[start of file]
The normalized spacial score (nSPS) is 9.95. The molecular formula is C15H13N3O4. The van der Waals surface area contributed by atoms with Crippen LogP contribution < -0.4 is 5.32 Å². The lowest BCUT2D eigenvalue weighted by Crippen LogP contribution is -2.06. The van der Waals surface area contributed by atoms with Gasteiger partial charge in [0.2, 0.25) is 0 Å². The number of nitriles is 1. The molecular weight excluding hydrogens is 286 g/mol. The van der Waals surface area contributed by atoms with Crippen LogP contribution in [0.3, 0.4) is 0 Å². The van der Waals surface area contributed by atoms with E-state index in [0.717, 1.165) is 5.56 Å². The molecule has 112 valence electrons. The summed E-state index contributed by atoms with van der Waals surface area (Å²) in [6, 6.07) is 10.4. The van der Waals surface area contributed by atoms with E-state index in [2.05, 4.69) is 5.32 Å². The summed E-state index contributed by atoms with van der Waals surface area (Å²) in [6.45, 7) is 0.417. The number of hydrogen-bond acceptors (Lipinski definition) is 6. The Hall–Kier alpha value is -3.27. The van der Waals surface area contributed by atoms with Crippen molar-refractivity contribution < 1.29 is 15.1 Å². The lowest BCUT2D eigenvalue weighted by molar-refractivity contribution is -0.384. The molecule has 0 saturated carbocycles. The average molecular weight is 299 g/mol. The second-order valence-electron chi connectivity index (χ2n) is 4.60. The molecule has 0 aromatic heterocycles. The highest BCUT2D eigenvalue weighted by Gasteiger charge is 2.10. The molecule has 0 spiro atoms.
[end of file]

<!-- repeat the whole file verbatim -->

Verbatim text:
The normalized spacial score (nSPS) is 9.95. The molecular formula is C15H13N3O4. The van der Waals surface area contributed by atoms with Crippen LogP contribution < -0.4 is 5.32 Å². The lowest BCUT2D eigenvalue weighted by Crippen LogP contribution is -2.06. The van der Waals surface area contributed by atoms with Gasteiger partial charge in [0.2, 0.25) is 0 Å². The number of nitriles is 1. The molecular weight excluding hydrogens is 286 g/mol. The van der Waals surface area contributed by atoms with Crippen LogP contribution in [0.3, 0.4) is 0 Å². The van der Waals surface area contributed by atoms with E-state index in [0.717, 1.165) is 5.56 Å². The molecule has 112 valence electrons. The summed E-state index contributed by atoms with van der Waals surface area (Å²) in [6, 6.07) is 10.4. The van der Waals surface area contributed by atoms with E-state index in [2.05, 4.69) is 5.32 Å². The summed E-state index contributed by atoms with van der Waals surface area (Å²) in [6.45, 7) is 0.417. The number of hydrogen-bond acceptors (Lipinski definition) is 6. The Hall–Kier alpha value is -3.27. The van der Waals surface area contributed by atoms with Crippen molar-refractivity contribution < 1.29 is 15.1 Å². The lowest BCUT2D eigenvalue weighted by molar-refractivity contribution is -0.384. The molecule has 0 saturated carbocycles. The average molecular weight is 299 g/mol. The second-order valence-electron chi connectivity index (χ2n) is 4.60. The molecule has 0 aromatic heterocycles. The highest BCUT2D eigenvalue weighted by Gasteiger charge is 2.10. The molecule has 0 spiro atoms.